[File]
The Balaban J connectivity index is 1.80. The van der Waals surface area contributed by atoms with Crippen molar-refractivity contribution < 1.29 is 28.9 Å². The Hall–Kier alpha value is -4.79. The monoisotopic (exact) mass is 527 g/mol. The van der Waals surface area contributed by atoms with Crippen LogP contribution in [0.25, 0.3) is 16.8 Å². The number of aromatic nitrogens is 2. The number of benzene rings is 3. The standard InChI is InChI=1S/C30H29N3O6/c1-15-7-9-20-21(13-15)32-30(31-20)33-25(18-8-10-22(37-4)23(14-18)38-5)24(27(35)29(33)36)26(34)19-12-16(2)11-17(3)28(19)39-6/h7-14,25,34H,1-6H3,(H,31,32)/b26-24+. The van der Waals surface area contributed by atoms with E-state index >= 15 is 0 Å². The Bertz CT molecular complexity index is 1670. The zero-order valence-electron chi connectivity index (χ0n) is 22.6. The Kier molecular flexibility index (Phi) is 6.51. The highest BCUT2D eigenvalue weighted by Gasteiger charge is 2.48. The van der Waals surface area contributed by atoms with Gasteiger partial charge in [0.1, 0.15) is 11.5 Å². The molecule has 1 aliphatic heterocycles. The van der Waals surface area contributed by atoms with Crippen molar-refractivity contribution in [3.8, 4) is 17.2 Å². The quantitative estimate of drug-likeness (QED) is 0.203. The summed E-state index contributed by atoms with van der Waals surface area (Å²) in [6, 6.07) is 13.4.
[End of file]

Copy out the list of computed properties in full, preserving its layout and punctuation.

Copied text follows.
The Balaban J connectivity index is 1.80. The van der Waals surface area contributed by atoms with Crippen molar-refractivity contribution < 1.29 is 28.9 Å². The Hall–Kier alpha value is -4.79. The monoisotopic (exact) mass is 527 g/mol. The van der Waals surface area contributed by atoms with Crippen LogP contribution in [0.25, 0.3) is 16.8 Å². The number of aromatic nitrogens is 2. The number of benzene rings is 3. The standard InChI is InChI=1S/C30H29N3O6/c1-15-7-9-20-21(13-15)32-30(31-20)33-25(18-8-10-22(37-4)23(14-18)38-5)24(27(35)29(33)36)26(34)19-12-16(2)11-17(3)28(19)39-6/h7-14,25,34H,1-6H3,(H,31,32)/b26-24+. The van der Waals surface area contributed by atoms with E-state index >= 15 is 0 Å². The Bertz CT molecular complexity index is 1670. The zero-order valence-electron chi connectivity index (χ0n) is 22.6. The Kier molecular flexibility index (Phi) is 6.51. The highest BCUT2D eigenvalue weighted by Gasteiger charge is 2.48. The van der Waals surface area contributed by atoms with Gasteiger partial charge in [0.1, 0.15) is 11.5 Å². The molecule has 1 aliphatic heterocycles. The van der Waals surface area contributed by atoms with Crippen molar-refractivity contribution in [3.8, 4) is 17.2 Å². The quantitative estimate of drug-likeness (QED) is 0.203. The summed E-state index contributed by atoms with van der Waals surface area (Å²) in [6, 6.07) is 13.4.